Autumn Internationals Rugby Union

March 21, 2017
Chris Ashton

Gavin Mairs - England v New Zealand. The last time the two sides will meet before the World Cup - and next time could be the final.

Daniel Schofield - Wales v Australia. So much at stake for both teams who are in the same World Cup group. For Wales it represents the best possible opportunity to get that SANZAR monkey off their back before the World Cup. By Saturday it will be 2, 170 days since they last claimed the scalp of the big three. With the best will in the world, I cannot see Warren Gatland’s team knocking off either South Africa or New Zealand and Australia will be viewed as vulnerable with a new coach at the helm in Michael Cheika. A Wallabies win would inflict enormous psychological damage.

Who is your player to watch?

Sir Ian McGeechan - George Ford. Because I think Stuart Lancaster has to play him in one of the big games.

Mick Cleary - Semesa Rokoduguni. The uncapped Fijian-born British Army soldier has dealt with many stressful situations in his day job. Can he bring that professional cool and nerve to the sporting arena? Big moment for him, and for England.

Austin Healey - Kyle Eastmond. Stuart Lancaster wants a ball player in the centres. He has persevered with Billy Twelvetrees who makes decisions before he needs to but Eastmond takes the ball closer to defenders, making his passes harder to defend. If he gets a good run and plays like he can the centre position could well be his for a long time. Or at least until Sam Burgess gets it...

Steve James - For England Semesa Rokoduguni. It will be fascinating to see how he adapts, especially positionally. Otherwise Handre Pollard.

Gavin Mairs - Semesa Rokoduguni, the Bath wing has been given the chance to nail down a place in the World Cup squad - but can he take it?

Daniel Schofield - South Africa coach Heyneke Meyer admitted he took a big punt in fast-tracking Handre Pollard, a former IRB Junior Player of the Year, into the team this year but boy did it pay off after he orchestrated the All Blacks’ first defeat since November 2012 last month. The 20-year-old is certainly not cut from typical Springbok cloth – he attacks the gainline and has a wonderful range of passing – and it will be fascinating to see how he adapts to conditions in the northern hemisphere before next year’s World Cup.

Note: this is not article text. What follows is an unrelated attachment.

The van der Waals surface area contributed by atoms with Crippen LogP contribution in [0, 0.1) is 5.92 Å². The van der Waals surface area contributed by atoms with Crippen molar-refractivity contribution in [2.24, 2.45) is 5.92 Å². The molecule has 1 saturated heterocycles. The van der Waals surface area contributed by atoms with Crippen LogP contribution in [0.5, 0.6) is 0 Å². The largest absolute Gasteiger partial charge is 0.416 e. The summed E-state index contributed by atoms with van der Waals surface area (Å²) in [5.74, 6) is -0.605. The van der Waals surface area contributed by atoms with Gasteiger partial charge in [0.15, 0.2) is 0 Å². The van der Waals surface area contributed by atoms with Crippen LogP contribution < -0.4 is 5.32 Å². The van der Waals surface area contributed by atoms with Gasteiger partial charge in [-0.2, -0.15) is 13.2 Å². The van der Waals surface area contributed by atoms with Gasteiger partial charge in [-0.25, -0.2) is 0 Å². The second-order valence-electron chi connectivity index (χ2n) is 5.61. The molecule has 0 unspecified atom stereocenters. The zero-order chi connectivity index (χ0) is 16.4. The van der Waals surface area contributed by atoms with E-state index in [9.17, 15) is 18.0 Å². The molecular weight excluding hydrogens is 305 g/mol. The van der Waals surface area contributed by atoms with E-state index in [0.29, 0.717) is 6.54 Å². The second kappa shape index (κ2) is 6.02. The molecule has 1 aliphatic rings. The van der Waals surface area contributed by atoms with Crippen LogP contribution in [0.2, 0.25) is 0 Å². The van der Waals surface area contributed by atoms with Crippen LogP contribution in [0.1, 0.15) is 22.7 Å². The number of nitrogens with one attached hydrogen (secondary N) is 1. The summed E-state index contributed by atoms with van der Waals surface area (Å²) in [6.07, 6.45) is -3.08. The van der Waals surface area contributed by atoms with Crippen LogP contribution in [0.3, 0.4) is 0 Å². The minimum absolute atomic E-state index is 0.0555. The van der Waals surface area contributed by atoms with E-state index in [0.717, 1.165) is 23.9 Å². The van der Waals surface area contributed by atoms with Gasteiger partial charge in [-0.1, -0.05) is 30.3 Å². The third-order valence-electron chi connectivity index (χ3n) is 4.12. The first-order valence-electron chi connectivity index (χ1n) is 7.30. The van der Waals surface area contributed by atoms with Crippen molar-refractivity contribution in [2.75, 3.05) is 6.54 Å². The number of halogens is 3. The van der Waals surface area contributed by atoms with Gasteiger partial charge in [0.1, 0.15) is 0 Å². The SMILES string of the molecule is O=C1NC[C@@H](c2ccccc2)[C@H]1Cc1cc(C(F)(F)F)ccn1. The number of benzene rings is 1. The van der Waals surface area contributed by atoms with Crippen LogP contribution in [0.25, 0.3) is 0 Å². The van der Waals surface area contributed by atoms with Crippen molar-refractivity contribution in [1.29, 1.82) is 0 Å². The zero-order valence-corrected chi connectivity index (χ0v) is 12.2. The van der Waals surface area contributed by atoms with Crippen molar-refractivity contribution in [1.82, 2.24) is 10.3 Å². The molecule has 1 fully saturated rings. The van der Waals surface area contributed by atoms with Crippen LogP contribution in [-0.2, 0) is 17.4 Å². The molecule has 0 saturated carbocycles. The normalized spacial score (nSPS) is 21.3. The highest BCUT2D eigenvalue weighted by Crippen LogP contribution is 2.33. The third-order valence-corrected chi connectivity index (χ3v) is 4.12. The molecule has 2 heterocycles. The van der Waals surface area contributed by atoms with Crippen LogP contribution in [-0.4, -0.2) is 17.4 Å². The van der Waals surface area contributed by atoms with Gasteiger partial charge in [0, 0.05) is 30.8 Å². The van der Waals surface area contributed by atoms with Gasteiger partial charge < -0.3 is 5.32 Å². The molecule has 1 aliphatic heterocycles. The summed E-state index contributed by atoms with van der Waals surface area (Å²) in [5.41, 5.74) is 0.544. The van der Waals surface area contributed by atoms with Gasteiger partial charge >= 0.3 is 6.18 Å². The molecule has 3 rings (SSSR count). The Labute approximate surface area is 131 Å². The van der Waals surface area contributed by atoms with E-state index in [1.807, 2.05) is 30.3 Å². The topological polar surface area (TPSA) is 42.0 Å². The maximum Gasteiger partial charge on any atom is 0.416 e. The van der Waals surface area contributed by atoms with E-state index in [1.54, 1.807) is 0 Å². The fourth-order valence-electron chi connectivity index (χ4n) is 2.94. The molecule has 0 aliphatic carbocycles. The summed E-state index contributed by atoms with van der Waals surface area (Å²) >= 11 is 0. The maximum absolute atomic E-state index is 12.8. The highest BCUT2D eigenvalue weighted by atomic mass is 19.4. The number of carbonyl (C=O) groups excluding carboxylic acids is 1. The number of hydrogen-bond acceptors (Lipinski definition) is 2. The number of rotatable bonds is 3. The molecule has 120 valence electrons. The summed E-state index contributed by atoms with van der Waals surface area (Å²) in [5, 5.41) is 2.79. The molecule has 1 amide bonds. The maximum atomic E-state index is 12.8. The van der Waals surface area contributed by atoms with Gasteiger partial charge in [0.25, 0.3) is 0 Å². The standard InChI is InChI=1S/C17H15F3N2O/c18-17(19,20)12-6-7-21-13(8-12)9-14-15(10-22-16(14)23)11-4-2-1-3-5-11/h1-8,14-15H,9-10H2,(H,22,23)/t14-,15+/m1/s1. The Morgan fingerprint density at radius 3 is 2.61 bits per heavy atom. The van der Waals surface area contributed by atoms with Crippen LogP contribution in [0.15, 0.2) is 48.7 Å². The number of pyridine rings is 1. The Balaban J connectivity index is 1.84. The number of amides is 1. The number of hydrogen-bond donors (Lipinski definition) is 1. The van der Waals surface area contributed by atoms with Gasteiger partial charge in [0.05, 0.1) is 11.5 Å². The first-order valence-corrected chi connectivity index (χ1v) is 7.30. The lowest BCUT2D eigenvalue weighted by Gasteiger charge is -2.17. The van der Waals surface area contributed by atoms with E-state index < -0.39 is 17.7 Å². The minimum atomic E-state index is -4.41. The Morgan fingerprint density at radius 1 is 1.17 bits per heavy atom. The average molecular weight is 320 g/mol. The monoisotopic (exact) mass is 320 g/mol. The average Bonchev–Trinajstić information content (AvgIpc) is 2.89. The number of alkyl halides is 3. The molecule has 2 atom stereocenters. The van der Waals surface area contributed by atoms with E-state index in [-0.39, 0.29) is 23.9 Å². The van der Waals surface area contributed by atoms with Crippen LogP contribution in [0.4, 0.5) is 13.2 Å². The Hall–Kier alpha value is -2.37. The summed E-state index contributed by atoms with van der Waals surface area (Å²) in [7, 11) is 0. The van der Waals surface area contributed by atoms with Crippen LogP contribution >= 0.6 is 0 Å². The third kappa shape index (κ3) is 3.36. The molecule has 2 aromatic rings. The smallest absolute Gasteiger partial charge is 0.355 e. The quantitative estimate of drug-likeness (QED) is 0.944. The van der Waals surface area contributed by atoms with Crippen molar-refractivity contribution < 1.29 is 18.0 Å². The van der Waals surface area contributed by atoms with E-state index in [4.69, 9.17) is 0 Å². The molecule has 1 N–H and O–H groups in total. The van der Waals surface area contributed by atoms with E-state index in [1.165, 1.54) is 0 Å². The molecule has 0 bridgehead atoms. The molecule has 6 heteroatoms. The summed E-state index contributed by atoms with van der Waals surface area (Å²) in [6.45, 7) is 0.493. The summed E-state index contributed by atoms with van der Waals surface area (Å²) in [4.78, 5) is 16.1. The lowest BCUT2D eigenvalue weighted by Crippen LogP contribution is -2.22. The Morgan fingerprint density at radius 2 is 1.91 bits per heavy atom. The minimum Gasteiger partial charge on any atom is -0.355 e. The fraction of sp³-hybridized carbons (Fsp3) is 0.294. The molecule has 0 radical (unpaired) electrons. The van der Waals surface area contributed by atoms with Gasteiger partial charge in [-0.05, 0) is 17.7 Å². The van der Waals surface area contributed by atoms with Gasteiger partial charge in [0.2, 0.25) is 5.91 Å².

How many games will England win and which ones?

Sir Ian McGeechan - Three, but I’m not sure which three!

Mick Cleary - Three. South Africa, Samoa and Australia. That would be a decent return for Stuart Lancaster’s side given their injury problems. A clean sweep would be a monumental achievement.

Austin Healey - Two. Samoa and Australia.

Steve James - I think they will win three, but I actually think they may find the South Africa match tougher than the All Blacks, especially if they manage to win on Saturday

Gavin Mairs - Three, all bar New Zealand.

Daniel Schofield - Two: Samoa & Australia. While not quite as boneheaded as the architect of the summer itinerary, whoever put together England’s autumn schedule has done Stuart Lancaster no favours at all. England are generally slow starters and are coming up against the best team in the world who have been in camp together for three months. I fear witnessing some monumental mismatches in the backline on Saturday. With South Africa next up a lot will depend on how many players are left standing given England’s current injury problems. All it would take is for a couple more fallers, which is almost a given these days, and England would really be struggling. Even if they are down to Ayoola Erinle in the centres and Duncan Bell up front they dare not lose more than half their games a year out from hosting the World Cup, and Samoa and Australia will also be affected by absentees.

How many games will the other Home Nations win - and what will they be?

Sir Ian McGeechan - I think Ireland will beat Australia.

Mick Cleary - Wales will win against Australia and Fiji but New Zealand and South Africa will get the better of them. Ireland will beat Georgia and Australia while Scotland will beat Tonga. They have a chance to get past Argentina in their first game but the Pumas are battle-hardened.

Austin Healey - Wales will beat Australia and the rest will go with rankings.

Steve James - I think Wales will beat Australia, as might Ireland. Scotland could lose to Argentina, though.

Gavin Mairs - Wales to beat Australia and Fiji, Scotland to beat Argentina and Tonga, Ireland to beat Georgia and Australia.

Daniel Schofield - Fancy Wales to win the first two against Australia and Fiji before their expectations come crashing down against South Africa and New Zealand. The Vern Cotter effect should extend to Scotland wins against Argentina and Tonga, but definitely not New Zealand. Ireland are the hardest team to call in life after BOD. Probably have too many key players missing, particularly in the pack, to get the better of the Boks who will target them in the scrum, but will bounce back by beating Georgia and Australia. I have nothing against the Wallabies in tipping them for three defeats but I think it will take Michael Cheika time to make something of the hospital pass he received from Ewen McKenzie.

Source: www.telegraph.co.uk
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